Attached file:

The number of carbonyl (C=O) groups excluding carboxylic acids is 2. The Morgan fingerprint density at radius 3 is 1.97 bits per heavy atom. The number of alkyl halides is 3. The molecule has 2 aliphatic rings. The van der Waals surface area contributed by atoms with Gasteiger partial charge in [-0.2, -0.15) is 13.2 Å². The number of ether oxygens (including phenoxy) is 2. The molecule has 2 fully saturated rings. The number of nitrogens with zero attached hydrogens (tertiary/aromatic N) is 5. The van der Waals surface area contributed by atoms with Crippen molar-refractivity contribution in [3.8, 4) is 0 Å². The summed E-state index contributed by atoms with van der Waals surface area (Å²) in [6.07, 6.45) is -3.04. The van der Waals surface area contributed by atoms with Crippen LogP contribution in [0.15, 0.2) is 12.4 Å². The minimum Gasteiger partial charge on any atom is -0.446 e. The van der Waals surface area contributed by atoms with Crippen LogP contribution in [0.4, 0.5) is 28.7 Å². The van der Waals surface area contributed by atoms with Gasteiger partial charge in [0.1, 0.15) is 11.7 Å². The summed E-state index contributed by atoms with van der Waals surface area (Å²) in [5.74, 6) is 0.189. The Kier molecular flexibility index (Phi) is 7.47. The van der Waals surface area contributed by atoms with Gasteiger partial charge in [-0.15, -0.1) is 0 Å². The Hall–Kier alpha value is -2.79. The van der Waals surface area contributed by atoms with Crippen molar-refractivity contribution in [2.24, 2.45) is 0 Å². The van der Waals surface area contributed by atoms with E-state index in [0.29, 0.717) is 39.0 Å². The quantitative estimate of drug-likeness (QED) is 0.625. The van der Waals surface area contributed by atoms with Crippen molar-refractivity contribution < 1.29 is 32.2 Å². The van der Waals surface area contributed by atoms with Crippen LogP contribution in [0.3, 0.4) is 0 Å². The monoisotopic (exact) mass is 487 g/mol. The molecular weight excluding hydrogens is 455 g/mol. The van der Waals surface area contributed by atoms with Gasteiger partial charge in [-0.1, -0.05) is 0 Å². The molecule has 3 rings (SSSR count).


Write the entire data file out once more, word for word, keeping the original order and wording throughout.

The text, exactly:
The number of carbonyl (C=O) groups excluding carboxylic acids is 2. The Morgan fingerprint density at radius 3 is 1.97 bits per heavy atom. The number of alkyl halides is 3. The molecule has 2 aliphatic rings. The van der Waals surface area contributed by atoms with Gasteiger partial charge in [-0.2, -0.15) is 13.2 Å². The number of ether oxygens (including phenoxy) is 2. The molecule has 2 fully saturated rings. The number of nitrogens with zero attached hydrogens (tertiary/aromatic N) is 5. The van der Waals surface area contributed by atoms with Crippen molar-refractivity contribution in [3.8, 4) is 0 Å². The summed E-state index contributed by atoms with van der Waals surface area (Å²) in [6.07, 6.45) is -3.04. The van der Waals surface area contributed by atoms with Crippen LogP contribution in [0.15, 0.2) is 12.4 Å². The minimum Gasteiger partial charge on any atom is -0.446 e. The van der Waals surface area contributed by atoms with Crippen LogP contribution in [0.4, 0.5) is 28.7 Å². The van der Waals surface area contributed by atoms with Gasteiger partial charge in [0.1, 0.15) is 11.7 Å². The summed E-state index contributed by atoms with van der Waals surface area (Å²) in [5.74, 6) is 0.189. The Kier molecular flexibility index (Phi) is 7.47. The van der Waals surface area contributed by atoms with Gasteiger partial charge in [-0.15, -0.1) is 0 Å². The Hall–Kier alpha value is -2.79. The van der Waals surface area contributed by atoms with Crippen molar-refractivity contribution in [2.24, 2.45) is 0 Å². The van der Waals surface area contributed by atoms with E-state index in [0.29, 0.717) is 39.0 Å². The quantitative estimate of drug-likeness (QED) is 0.625. The van der Waals surface area contributed by atoms with Crippen molar-refractivity contribution < 1.29 is 32.2 Å². The van der Waals surface area contributed by atoms with Crippen LogP contribution in [0.3, 0.4) is 0 Å². The monoisotopic (exact) mass is 487 g/mol. The molecular weight excluding hydrogens is 455 g/mol. The van der Waals surface area contributed by atoms with Gasteiger partial charge in [-0.1, -0.05) is 0 Å². The molecule has 3 rings (SSSR count).